Anna loves multiples of 11. Bibi is not quite so keen. One day Anna is flipping idly through the yellow pages (full of 10-digit numbers including area codes), and notices that every number seems to have the interesting property that it is either a multiple of 11, or convertible to a multiple of 11 by altering a single digit. For instance, 999-867-5309 can be changed (by altering the first digit) to 5998675309, which is a multiple of 11.

Anna challenges Bibi: “Pick any 10-digit number in the phone book. I’ll bet I can change it to become a multiple of 11 by altering at most one digit.”

Is Anna right?

Follow-up: Anna confidently states “Now pick a number with any number of digits. I’ll bet I can still do the same thing.” Now is Anna right? Can you find a number Bibi can pick that could foil Anna? If so, what is the smallest number (positive integer) Bibi could pick that would foil Anna? Can you find and characterize the entire sequence of numbers with this property?

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Solution

Rephrased, the question asks whether every positive integer has a decimal Hamming distance <= 1 to a multiple of 11. And if not, what are the counterexamples?

Divisibility by 11 can be tested by summing even-place and odd-place digits, and seeing if the two sums differ by a multiple of 11. For instance, the number 123456789 can be separated into 1 + 3 + 5 + 7 + 9 = 25, and 2 + 4 + 6 + 8 = 20. These two numbers differ by 5, which is not a factor of 11, therefore 123456789 is not a multiple of 11. Change the leading ‘1’ to a ‘7’, however, and now we have 7 + 3 + 5 + 7 + 9 = 31, which differs from 20 by a multiple of 11. So 723456789 is divisible by 11.

Consider an arbitrary integer of the form 11n + k, where k is in [1 .. 10], thus not divisible by 11. In order to convert this number to a multiple of 11 by changing one digit, then there are four potential operations that could work: we can subtract k from an odd-position digit, add (11 – k) to an odd-position digit, add k to an even-position digit, or subtract (11 – k) from an even-position digit. The catch is that this operation must not carry; e.g. adding ‘3’ to 8′ would carry and affect the next digit over. E.g. if an odd-position digit is k – 1, then either subtracting k or adding (11 – k) will carry. Similarly, if an even-position digit is 10 – k, then either adding k or subtracting (11 – k) will carry.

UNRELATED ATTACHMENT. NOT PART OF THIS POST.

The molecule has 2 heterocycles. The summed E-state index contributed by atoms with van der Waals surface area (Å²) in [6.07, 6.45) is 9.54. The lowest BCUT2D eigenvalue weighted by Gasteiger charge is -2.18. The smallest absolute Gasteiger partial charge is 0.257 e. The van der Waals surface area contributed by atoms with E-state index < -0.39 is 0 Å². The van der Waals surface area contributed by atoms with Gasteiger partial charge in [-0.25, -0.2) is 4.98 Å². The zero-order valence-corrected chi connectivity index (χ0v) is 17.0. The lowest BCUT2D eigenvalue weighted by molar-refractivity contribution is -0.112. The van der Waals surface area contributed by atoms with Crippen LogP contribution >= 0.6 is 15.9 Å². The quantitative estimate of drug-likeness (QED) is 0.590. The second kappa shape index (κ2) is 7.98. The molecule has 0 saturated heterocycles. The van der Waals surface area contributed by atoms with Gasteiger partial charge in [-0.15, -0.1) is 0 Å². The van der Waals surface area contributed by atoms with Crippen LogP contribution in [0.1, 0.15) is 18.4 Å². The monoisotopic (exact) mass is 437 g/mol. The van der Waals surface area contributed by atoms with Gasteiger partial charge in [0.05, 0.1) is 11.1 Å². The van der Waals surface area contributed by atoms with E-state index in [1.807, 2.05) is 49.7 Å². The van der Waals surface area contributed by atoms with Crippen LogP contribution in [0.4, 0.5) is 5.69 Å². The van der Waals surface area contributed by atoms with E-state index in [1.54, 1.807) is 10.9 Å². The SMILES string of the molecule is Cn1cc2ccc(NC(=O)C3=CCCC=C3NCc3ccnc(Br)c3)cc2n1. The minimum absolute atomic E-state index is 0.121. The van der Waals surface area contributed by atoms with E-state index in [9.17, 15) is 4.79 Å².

So for a number Q to satisfy these constraints, we have the following conditions:

Q = 11n + k, for some k in [1 .. 10]

Every odd-position digit is k – 1

Every even-position digit is 10 – k

It’s efficient enough to simply examine every number with a pattern that satisfies the last two constraints (e.g. 5454545), and check its remainder mod 11. It turns out that the first few numbers that satisfy all the constraints, and thus have a decimal Hamming distance of >1 from any multiple of 11 are:

545

27272

1818181

636363636

90909090909

181818181818

272727272727

363636363636

454545454545

545454545454

636363636363

727272727272

818181818181

909090909090

363636363636363

81818181818181818

7272727272727272727

454545454545454545454

And then the sequence repeats, with the pattern extended in increments of 22 digits for each term. Interestingly, if leading 0’s are allowed, the above list can be neatly divided into ten odd-length terms:

545

27272

1818181

636363636

90909090909

0909090909090

363636363636363

81818181818181818

7272727272727272727

454545454545454545454

and ten even-length terms:

090909090909

181818181818

272727272727

363636363636

454545454545

545454545454

636363636363

727272727272

818181818181

909090909090

The leading zeroes result in two of the terms being duplicated, yielding 18 unique terms. And then the pattern repeats, with the recurrence:

a(n) = a(n – 18) * 10^22 + (a(n – 18) % 100) * 101010101010101010101.

Or put another way, for each term, the last two digits can be appended an additional 11 times, yielding a new term; e.g., 545 -> 5454545454545454545454545.

Finally, an open question: the ordering of the odd-length terms, the leading-digit sequence { 5, 2, 1, 6, 9, 0, 3, 8, 7, 4 } appears fairly random. Is there a simple expression that can generate this pattern? (One clue is that the first five digits (52169) plus the last five reversed (47830) equals 99999.)